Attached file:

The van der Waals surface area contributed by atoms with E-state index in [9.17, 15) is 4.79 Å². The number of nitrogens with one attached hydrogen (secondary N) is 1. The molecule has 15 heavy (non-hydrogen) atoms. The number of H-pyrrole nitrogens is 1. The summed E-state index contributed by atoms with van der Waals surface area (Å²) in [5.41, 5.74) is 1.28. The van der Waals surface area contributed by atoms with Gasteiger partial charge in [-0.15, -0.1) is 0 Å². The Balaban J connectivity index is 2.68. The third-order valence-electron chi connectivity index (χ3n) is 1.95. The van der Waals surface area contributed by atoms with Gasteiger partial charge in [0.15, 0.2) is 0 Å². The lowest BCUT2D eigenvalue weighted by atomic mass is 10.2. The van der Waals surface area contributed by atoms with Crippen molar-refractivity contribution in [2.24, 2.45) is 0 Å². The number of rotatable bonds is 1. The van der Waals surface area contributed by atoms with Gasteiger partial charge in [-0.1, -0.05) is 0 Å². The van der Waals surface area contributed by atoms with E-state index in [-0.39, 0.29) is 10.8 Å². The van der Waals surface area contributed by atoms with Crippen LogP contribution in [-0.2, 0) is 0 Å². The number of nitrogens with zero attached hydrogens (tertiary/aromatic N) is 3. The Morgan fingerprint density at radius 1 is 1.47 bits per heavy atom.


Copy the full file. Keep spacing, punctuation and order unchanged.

The van der Waals surface area contributed by atoms with E-state index in [9.17, 15) is 4.79 Å². The number of nitrogens with one attached hydrogen (secondary N) is 1. The molecule has 15 heavy (non-hydrogen) atoms. The number of H-pyrrole nitrogens is 1. The summed E-state index contributed by atoms with van der Waals surface area (Å²) in [5.41, 5.74) is 1.28. The van der Waals surface area contributed by atoms with Gasteiger partial charge in [-0.15, -0.1) is 0 Å². The Balaban J connectivity index is 2.68. The third-order valence-electron chi connectivity index (χ3n) is 1.95. The van der Waals surface area contributed by atoms with Gasteiger partial charge in [0.15, 0.2) is 0 Å². The lowest BCUT2D eigenvalue weighted by atomic mass is 10.2. The van der Waals surface area contributed by atoms with Crippen molar-refractivity contribution in [2.24, 2.45) is 0 Å². The number of rotatable bonds is 1. The van der Waals surface area contributed by atoms with Gasteiger partial charge in [-0.1, -0.05) is 0 Å². The van der Waals surface area contributed by atoms with E-state index in [-0.39, 0.29) is 10.8 Å². The van der Waals surface area contributed by atoms with Crippen LogP contribution in [-0.2, 0) is 0 Å². The number of nitrogens with zero attached hydrogens (tertiary/aromatic N) is 3. The Morgan fingerprint density at radius 1 is 1.47 bits per heavy atom.